[pey-shuh ns] noun
1.the quality of being patient, as the bearing of provocation, annoyance, misfortune, or pain, without complaint, loss of temper, irritation, or the like.
2.an ability or willingness to suppress restlessness or annoyance when confronted with delay: to have patience with a slow learner.
3.quiet, steady perseverance; even-tempered care; diligence: to work with patience.
I wish I could say this post were all about me and my unending patience. But it's not. Rather, it's about my husband and HIS patience with yours truly.
Two days ago I lay in bed, the cell phone ringing out some peppy alarm music. I don't normally wake up at seven on my own accord. However, I asked Paul to help me lose weight. In an effort to get fit we signed ourselves up to do Jillian Michael's 30 day shred every day at 7 am. The first few days were great; I had lots of energy, was excited at the prospect of getting fit and felt extremely motivated.
Fast forward 20 days later to the morning I described above. The moment I heard the alarm my arm flew out from under the covers to hit snooze-- a skill I developed in my teenage years. Three seconds later my eyes were closed and I was dozing back to sleep. Paul, on the other hand, rolls out of bed and begins to pick up all of the nick nacks and toys on the floor. He turns on the tv, fills up my water cup, gets me five pretzels [because I can't work out on an empty stomach] and then comes to coax me out of bed.
Meanwhile, an internal dilemma is being battled in bed. When Paul gets moving I think to myself, "I should just get up and get this over with" but then the other part of me says, "It's terribly cold out there, and you're tired and it's so cozy in bed. You shouldn't have to get up if Vince isn't awake!" Obviously the second argument is more convincing. Thus, I lay in bed and torment myself as the same dilemma replays over and over. "I really want to lose weight... but when I don't get enough sleep I feel grumpy all day."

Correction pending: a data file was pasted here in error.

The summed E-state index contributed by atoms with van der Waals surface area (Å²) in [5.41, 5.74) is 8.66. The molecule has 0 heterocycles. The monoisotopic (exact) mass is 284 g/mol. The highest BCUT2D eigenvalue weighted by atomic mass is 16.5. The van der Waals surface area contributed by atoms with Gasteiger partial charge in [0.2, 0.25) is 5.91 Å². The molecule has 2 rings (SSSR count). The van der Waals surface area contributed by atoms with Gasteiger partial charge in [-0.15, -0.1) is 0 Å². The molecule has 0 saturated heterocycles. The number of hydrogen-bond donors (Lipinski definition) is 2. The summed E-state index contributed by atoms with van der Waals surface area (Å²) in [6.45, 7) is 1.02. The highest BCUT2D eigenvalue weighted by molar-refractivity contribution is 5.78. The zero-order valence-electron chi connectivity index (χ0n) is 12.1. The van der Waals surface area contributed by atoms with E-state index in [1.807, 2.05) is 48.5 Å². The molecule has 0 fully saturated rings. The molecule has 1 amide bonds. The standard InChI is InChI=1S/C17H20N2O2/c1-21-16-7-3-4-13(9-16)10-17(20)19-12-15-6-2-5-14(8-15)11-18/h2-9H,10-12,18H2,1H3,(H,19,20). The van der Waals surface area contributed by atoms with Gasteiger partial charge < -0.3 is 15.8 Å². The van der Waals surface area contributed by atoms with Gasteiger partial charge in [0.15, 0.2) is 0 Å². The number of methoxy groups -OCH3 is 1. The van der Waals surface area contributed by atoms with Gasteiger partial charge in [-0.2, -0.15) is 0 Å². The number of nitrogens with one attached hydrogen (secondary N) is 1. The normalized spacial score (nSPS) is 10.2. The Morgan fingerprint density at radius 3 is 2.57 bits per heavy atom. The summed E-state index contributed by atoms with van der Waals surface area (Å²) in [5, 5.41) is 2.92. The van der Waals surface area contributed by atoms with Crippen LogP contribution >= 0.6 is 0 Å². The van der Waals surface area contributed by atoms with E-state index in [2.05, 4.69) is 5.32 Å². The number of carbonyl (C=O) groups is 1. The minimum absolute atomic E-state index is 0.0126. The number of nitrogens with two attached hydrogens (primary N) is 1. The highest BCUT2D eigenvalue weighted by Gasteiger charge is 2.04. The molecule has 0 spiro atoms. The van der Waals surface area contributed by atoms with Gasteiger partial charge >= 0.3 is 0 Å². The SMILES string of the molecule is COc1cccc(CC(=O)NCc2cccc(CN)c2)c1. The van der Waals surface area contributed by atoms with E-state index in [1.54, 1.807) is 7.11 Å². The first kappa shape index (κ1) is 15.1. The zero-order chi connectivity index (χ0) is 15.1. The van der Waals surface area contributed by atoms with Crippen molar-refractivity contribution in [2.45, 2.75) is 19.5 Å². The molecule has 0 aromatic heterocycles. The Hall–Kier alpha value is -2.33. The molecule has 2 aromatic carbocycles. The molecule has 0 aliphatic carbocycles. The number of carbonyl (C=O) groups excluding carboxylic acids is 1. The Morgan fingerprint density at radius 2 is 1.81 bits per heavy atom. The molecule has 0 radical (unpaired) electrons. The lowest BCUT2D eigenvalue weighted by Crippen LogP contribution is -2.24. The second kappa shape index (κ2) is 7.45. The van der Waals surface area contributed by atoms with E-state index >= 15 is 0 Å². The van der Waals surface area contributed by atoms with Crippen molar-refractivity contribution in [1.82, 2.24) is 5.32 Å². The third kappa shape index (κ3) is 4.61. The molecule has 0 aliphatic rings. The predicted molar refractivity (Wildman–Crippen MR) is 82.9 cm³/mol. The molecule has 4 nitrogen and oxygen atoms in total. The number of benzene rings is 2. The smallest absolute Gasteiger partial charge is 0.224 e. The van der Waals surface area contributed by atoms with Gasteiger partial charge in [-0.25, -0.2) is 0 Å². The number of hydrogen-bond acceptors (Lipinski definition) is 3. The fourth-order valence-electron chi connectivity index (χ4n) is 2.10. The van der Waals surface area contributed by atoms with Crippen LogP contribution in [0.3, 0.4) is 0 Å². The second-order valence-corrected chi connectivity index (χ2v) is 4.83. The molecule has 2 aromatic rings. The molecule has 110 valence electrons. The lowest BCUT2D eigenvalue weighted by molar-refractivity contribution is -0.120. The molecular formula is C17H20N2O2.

Two days ago was an especially rough morning. Oddly, I felt angry. I got upset with Paul because I felt like he was pushing me even though I had already said "no" over a thousand times. Then, he crawled back in bed and cuddled me. With him arms wrapped around my shoulders, it dawned on me that instead of getting mad at me [because he's only working out for my sake] for not getting out of bed, he showed an outpouring of love. Had the roles been reversed I would have told him to get his butt out of bed. I shared this with him and he sweetly said, "I'm not allowed to talk to you like that, Libby." More than a half hour late, I got out of bed and we exercised.
As the day wore on I kept finding myself thinking about Paul's patience. I couldn't, and still can't, wrap my head around how he stays so calm and loving when I'm being lazy, annoying and slow. I have a long journey ahead of me if I'm ever to become like him. But it starts with baby steps, right? Perhaps I can't jump straight to the point of bearing annoyances with an outpouring of love... but I CAN bear annoyances without rudeness, name calling or, better yet, in silence. Because is there really a need to say something about everything that bothers you? I think as I slowly take away my negative reactions I can fill in the gaps with kindness, like Paul.